Winner of the 1985 Nebula Award and the Hugo Award for best novel in 1986
Ender’s Game is a science fiction classic that divides people. I have recently developed a passion for science fiction and so was keen to find out why this book is talked about so much.
The book focuses on Ender, a six-year-old boy, who was born specifically to help fight against an alien invasion. He leaves his family on Earth to attend Battle school where he is trained to become a ruthless killer.
I have to admit that the synopsis did not appeal to me at all. I have no interest in fighting, especially when it involves six-year-old children, and aliens don’t normally appeal either. I was therefore surprised by how much I enjoyed the first section of the book. I immediately connected with Ender and his conflicting emotions about leaving his family.
I found the way Ender was manipulated into hurting other people fascinating. It was thought-provoking to see how easily a gentle individual could be changed by a series of small events.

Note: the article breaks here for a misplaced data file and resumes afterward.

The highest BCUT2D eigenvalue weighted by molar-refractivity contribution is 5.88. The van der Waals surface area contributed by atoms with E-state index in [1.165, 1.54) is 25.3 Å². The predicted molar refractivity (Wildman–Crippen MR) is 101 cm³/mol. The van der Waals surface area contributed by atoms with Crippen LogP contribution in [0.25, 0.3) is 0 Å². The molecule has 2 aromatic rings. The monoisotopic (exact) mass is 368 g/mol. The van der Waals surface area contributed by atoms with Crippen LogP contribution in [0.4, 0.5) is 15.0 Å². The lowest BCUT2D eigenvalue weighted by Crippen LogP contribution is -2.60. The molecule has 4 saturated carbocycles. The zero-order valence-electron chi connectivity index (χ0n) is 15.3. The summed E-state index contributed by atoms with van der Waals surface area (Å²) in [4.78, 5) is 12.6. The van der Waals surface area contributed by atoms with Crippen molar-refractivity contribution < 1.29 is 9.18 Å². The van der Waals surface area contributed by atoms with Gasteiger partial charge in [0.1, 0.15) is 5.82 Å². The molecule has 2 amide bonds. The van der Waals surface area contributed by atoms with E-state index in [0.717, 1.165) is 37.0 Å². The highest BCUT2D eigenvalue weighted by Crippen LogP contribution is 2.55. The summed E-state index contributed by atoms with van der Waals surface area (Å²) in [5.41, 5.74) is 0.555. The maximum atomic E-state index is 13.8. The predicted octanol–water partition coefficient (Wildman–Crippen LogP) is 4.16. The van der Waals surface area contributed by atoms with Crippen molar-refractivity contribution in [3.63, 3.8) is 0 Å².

Initially I loved reading about the Battle School, but I found that the exercises became repetitive and I began to lose interest. As the book progressed the fighting intensified and I became increasingly bored. Luckily everything was changed by the ending, which I thought was fantastic.
I found this book very hard to rate. I have a feeling that in a few years time I will have forgotten about how much that middle section irritated me and will only remember the amazing beginning and end sections. They were so powerful, original and thought-provoking that I can see why this book is a classic. I’m sure I’ll remember Ender for the rest of my life and so I’m going to give it a (generous?) 4.5 stars.
This book teaches us important lessons about the fragility of our peaceful society and gives a scary prediction of the future. Recommended.
Have you read Ender’s Game?
Do you recommend I read the rest of the series?